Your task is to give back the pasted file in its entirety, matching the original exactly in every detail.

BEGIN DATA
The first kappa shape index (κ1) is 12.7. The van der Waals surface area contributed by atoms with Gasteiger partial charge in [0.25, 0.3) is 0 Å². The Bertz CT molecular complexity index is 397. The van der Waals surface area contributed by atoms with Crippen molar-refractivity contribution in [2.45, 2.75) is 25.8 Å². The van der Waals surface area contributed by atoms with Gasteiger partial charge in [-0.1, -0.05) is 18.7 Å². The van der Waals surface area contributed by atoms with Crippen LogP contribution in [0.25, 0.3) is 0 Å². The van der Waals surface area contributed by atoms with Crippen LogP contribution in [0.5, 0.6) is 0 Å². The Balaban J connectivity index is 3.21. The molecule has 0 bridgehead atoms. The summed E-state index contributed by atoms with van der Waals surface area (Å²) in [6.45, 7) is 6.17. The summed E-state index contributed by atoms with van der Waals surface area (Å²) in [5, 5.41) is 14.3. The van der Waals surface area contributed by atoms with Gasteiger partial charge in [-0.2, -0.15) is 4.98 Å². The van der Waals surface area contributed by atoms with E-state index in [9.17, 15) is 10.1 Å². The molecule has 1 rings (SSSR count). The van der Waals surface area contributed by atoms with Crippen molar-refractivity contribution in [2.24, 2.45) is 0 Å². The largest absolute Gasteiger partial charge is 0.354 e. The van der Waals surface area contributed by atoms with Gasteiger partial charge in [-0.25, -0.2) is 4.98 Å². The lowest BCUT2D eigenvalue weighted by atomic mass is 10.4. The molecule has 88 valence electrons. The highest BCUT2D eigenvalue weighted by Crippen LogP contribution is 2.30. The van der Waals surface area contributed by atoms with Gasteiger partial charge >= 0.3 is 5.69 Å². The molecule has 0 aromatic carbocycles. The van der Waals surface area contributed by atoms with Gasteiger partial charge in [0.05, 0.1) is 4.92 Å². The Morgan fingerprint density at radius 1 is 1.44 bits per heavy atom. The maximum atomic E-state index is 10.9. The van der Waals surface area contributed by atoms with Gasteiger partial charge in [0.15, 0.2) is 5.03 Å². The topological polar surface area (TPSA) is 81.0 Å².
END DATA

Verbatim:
The first kappa shape index (κ1) is 12.7. The van der Waals surface area contributed by atoms with Gasteiger partial charge in [0.25, 0.3) is 0 Å². The Bertz CT molecular complexity index is 397. The van der Waals surface area contributed by atoms with Crippen molar-refractivity contribution in [2.45, 2.75) is 25.8 Å². The van der Waals surface area contributed by atoms with Gasteiger partial charge in [-0.1, -0.05) is 18.7 Å². The van der Waals surface area contributed by atoms with Crippen LogP contribution in [0.25, 0.3) is 0 Å². The van der Waals surface area contributed by atoms with Crippen LogP contribution in [0.5, 0.6) is 0 Å². The Balaban J connectivity index is 3.21. The molecule has 0 bridgehead atoms. The summed E-state index contributed by atoms with van der Waals surface area (Å²) in [6.45, 7) is 6.17. The summed E-state index contributed by atoms with van der Waals surface area (Å²) in [5, 5.41) is 14.3. The van der Waals surface area contributed by atoms with Gasteiger partial charge in [-0.2, -0.15) is 4.98 Å². The van der Waals surface area contributed by atoms with E-state index in [9.17, 15) is 10.1 Å². The molecule has 1 rings (SSSR count). The van der Waals surface area contributed by atoms with Crippen molar-refractivity contribution in [2.24, 2.45) is 0 Å². The largest absolute Gasteiger partial charge is 0.354 e. The van der Waals surface area contributed by atoms with Gasteiger partial charge in [-0.25, -0.2) is 4.98 Å². The lowest BCUT2D eigenvalue weighted by atomic mass is 10.4. The molecule has 88 valence electrons. The highest BCUT2D eigenvalue weighted by Crippen LogP contribution is 2.30. The van der Waals surface area contributed by atoms with Gasteiger partial charge >= 0.3 is 5.69 Å². The molecule has 0 aromatic carbocycles. The van der Waals surface area contributed by atoms with Gasteiger partial charge in [0.05, 0.1) is 4.92 Å². The Morgan fingerprint density at radius 1 is 1.44 bits per heavy atom. The maximum atomic E-state index is 10.9. The van der Waals surface area contributed by atoms with Gasteiger partial charge in [0.15, 0.2) is 5.03 Å². The topological polar surface area (TPSA) is 81.0 Å².